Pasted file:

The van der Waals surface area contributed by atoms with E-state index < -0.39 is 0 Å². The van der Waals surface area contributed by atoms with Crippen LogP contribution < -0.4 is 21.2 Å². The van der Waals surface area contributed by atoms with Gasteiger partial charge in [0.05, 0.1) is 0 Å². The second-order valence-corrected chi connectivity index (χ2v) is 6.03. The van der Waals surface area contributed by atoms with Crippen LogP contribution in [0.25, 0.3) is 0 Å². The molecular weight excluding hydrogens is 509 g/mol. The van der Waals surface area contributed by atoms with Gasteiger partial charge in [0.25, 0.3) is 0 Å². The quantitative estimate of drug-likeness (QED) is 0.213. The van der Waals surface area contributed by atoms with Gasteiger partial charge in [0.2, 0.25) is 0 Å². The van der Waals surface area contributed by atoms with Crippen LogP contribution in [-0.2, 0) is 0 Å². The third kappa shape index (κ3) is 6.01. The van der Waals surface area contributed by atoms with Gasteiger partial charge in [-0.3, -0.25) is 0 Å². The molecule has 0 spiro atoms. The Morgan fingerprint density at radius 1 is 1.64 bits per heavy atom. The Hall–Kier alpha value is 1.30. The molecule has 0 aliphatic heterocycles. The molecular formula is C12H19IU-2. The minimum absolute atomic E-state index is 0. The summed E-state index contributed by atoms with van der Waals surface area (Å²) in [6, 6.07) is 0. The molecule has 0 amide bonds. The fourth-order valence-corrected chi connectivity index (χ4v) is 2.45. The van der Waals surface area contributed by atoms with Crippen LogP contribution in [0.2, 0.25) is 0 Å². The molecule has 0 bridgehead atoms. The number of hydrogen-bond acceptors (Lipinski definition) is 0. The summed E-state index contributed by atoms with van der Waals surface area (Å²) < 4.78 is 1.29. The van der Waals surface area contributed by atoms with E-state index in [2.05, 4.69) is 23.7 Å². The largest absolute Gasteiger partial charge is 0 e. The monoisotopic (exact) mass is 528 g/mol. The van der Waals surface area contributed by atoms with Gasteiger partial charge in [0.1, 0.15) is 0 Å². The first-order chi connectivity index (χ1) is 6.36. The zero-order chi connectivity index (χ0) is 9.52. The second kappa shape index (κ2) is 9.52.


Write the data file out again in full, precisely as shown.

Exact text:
The van der Waals surface area contributed by atoms with E-state index < -0.39 is 0 Å². The van der Waals surface area contributed by atoms with Crippen LogP contribution < -0.4 is 21.2 Å². The van der Waals surface area contributed by atoms with Gasteiger partial charge in [0.05, 0.1) is 0 Å². The second-order valence-corrected chi connectivity index (χ2v) is 6.03. The van der Waals surface area contributed by atoms with Crippen LogP contribution in [0.25, 0.3) is 0 Å². The molecular weight excluding hydrogens is 509 g/mol. The van der Waals surface area contributed by atoms with Gasteiger partial charge in [0.25, 0.3) is 0 Å². The quantitative estimate of drug-likeness (QED) is 0.213. The van der Waals surface area contributed by atoms with Gasteiger partial charge in [0.2, 0.25) is 0 Å². The van der Waals surface area contributed by atoms with Crippen LogP contribution in [-0.2, 0) is 0 Å². The third kappa shape index (κ3) is 6.01. The van der Waals surface area contributed by atoms with Gasteiger partial charge in [-0.3, -0.25) is 0 Å². The molecule has 0 spiro atoms. The Morgan fingerprint density at radius 1 is 1.64 bits per heavy atom. The Hall–Kier alpha value is 1.30. The molecule has 0 aliphatic heterocycles. The molecular formula is C12H19IU-2. The minimum absolute atomic E-state index is 0. The summed E-state index contributed by atoms with van der Waals surface area (Å²) in [6, 6.07) is 0. The molecule has 0 amide bonds. The fourth-order valence-corrected chi connectivity index (χ4v) is 2.45. The van der Waals surface area contributed by atoms with Crippen LogP contribution in [0.2, 0.25) is 0 Å². The molecule has 0 bridgehead atoms. The number of hydrogen-bond acceptors (Lipinski definition) is 0. The summed E-state index contributed by atoms with van der Waals surface area (Å²) < 4.78 is 1.29. The van der Waals surface area contributed by atoms with E-state index in [2.05, 4.69) is 23.7 Å². The largest absolute Gasteiger partial charge is 0 e. The monoisotopic (exact) mass is 528 g/mol. The van der Waals surface area contributed by atoms with Gasteiger partial charge in [0.1, 0.15) is 0 Å². The first-order chi connectivity index (χ1) is 6.36. The zero-order chi connectivity index (χ0) is 9.52. The second kappa shape index (κ2) is 9.52.